Remember the old Tide challenge? You know, the one where moms put the popular laundry detergent to the test to take on grass stains, ground-in ketchup and whatever other messes their dirty offspring could muster.
CAD users, get ready for a similar challenge. CAD newcomer SpaceClaim Corp. is inviting mechanical engineers and designers to test out their toughest 3D CAD modification problems on the new SpaceClaim Professional 2007+ in a worldwide contest launched this week.
One of SpaceClaim’s claims to fame is its ability to import 3D CAD and neutral file formats and modify the geometry no matter how it was constructed. That’s no easy task, the officials contend, since engineers typically struggle with modifying 3D CAD models due to the interoperability differences between file formats. Neutral file formats like IGES and STEP and other translators only exchange geometry; they don’t make modifications, officials say.
Engineers participating in the SpaceClaim 3D CAD Modification Challenge get to try out SpaceClaim Professional 2007+ for free and to learn from peers who participate. They will also be eligible to win prizes, beginning in January, which include a copy of the software for a one-year license. The grand prize winner will receive an HP Compaq 6820s Notebook PC installed with a one-year license of SpaceClaim. What does SpaceClaim get out of the deal? They’re hoping to receive valuable input that will help shape future versions of the software.
Entrants will be judged on the degree of difficulty of the design modifications, the complexity of the model, the credibility of the modifications and the use case and the “entertainment factor.”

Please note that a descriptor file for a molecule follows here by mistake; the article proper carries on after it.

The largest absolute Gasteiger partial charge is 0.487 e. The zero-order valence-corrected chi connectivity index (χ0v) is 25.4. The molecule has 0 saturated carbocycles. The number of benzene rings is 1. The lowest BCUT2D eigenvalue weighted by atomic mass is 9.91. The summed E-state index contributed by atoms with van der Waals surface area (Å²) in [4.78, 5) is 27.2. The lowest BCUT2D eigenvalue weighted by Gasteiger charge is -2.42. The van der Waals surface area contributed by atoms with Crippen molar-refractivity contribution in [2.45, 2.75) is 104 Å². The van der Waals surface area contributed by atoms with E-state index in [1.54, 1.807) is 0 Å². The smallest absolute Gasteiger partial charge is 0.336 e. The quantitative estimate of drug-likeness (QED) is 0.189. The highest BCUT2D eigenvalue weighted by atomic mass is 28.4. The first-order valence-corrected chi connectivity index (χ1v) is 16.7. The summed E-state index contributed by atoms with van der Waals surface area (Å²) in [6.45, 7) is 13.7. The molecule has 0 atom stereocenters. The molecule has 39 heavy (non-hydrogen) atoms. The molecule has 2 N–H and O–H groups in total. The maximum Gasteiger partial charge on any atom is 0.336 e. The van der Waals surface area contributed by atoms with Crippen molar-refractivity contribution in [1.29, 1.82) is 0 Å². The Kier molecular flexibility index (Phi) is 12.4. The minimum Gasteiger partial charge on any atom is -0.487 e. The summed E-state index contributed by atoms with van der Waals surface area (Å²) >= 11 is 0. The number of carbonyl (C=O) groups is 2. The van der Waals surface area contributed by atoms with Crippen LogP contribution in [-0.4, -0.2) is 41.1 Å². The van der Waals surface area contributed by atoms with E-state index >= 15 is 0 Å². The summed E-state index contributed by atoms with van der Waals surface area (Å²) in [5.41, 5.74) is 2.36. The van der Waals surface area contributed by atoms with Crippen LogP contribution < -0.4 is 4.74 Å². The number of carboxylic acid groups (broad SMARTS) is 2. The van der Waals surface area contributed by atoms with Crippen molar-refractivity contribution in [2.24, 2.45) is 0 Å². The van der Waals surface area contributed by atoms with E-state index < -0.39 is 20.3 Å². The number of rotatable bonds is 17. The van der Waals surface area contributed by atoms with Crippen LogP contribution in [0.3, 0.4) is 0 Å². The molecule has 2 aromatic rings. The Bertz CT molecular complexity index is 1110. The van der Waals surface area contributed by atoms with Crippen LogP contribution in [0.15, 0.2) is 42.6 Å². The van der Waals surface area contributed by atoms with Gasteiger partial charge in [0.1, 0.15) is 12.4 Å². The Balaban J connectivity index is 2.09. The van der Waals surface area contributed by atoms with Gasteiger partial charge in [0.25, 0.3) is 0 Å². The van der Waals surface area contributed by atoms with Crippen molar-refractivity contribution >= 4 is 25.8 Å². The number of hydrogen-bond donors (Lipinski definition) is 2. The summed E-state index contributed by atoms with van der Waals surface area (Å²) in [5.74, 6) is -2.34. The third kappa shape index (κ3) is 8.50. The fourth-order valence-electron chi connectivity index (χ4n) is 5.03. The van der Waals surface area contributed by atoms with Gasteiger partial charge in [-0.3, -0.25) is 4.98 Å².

Truchard will be presented the award at the 2014 Golden Mousetrap Awards ceremony during the co-located events Pacific Design & Manufacturing, MD&M West, WestPack, PLASTEC West, Electronics West, ATX West, and AeroCon.
Robots that walk have come a long way from simple barebones walking machines or pairs of legs without an upper body and head. Much of the research these days focuses on making more humanoid robots. But they are not all created equal.
The IEEE Computer Society has named the top 10 trends for 2014. You can expect the convergence of cloud computing and mobile devices, advances in health care data and devices, as well as privacy issues in social media to make the headlines. And 3D printing came out of nowhere to make a big splash.
For industrial control applications, or even a simple assembly line, that machine can go almost 24/7 without a break. But what happens when the task is a little more complex? That’s where the “smart” machine would come in. The smart machine is one that has some simple (or complex in some cases) processing capability to be able to adapt to changing conditions. Such machines are suited for a host of applications, including automotive, aerospace, defense, medical, computers and electronics, telecommunications, consumer goods, and so on. This discussion will examine what’s possible with smart machines, and what tradeoffs need to be made to implement such a solution.